© Marcel Burkhardt
Strinella, E., D. Scridel, M. Brambilla, C. Schano & F. Korner-Nievergelt (2020)
Potential sex-dependent effects of weather on apparent survival of a high-elevation specialist.
Sci. Rep. 10: 8386.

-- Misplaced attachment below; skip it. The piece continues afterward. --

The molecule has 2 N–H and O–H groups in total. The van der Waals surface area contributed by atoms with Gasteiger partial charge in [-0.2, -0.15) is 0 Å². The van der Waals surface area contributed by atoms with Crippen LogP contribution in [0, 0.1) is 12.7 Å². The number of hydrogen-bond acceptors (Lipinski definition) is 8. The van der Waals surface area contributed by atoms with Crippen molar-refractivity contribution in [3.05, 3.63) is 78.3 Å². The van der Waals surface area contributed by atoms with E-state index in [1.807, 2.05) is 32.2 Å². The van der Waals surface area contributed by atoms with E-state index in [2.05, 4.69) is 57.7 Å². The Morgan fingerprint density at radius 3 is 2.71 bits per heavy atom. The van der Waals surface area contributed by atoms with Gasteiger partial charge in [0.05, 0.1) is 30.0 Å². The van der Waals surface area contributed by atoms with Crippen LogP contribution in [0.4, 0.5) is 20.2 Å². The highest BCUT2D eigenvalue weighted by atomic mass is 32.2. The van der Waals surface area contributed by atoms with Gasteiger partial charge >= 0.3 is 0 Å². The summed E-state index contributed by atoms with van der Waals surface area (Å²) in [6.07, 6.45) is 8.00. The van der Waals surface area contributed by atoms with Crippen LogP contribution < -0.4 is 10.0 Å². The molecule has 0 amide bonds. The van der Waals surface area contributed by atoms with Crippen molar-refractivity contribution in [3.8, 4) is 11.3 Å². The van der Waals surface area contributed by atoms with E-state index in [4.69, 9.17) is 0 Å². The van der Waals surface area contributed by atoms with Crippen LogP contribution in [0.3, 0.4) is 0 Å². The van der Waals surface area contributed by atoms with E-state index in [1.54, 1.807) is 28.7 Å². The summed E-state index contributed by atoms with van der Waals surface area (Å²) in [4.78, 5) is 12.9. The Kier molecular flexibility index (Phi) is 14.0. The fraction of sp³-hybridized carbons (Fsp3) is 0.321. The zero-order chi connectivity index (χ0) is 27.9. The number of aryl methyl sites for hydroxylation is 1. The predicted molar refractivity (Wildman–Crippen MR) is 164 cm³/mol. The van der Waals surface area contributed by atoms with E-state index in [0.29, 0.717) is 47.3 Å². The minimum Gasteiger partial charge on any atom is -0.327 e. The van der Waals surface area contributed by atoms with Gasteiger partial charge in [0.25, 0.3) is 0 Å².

Mountain ecosystems are inhabited by highly specialised and endemic species which are particularly susceptible to climatic changes. However, the mechanisms by which climate change affects species population dynamics are still largely unknown, particularly for mountain birds. We investigated how weather variables correlate with survival or movement of the white-winged snowfinch Montifringilla nivalis, a specialist of high-elevation habitat. We analysed a 15-year (2003–2017) mark-recapture data set of 671 individuals from the Apennines (Italy), using mark-recapture models. Mark-recapture data allow estimating, forgiven time intervals, the probability that individuals stay in the study area and survive, the so called apparent survival. We estimated annual apparent survival to be around 0.44–0.54 for males and around 0.51–0.64 for females. Variance among years was high (range: 0.2–0.8), particularly for females. Apparent survival was lower in winter compared to summer. Female annual apparent survival was negatively correlated with warm and dry summers, whereas in males these weather variables only weakly correlated with apparent survival. Remarkably, the average apparent survival measured in this study was lower than expected. We suggest that the low apparent survival may be due to recent changes in the environment caused by global warming. Possible, non-exclusive mechanisms that potentially also could explain sexual differential apparent survival act via differential breeding dispersal, hyperthermia, weather-dependent food availability, and weather-dependent tradeoff between reproduction and self-maintenance. These results improve our current understanding of the mechanisms driving population dynamics in high-elevation specialist birds, which are particularly at risk due to climate change.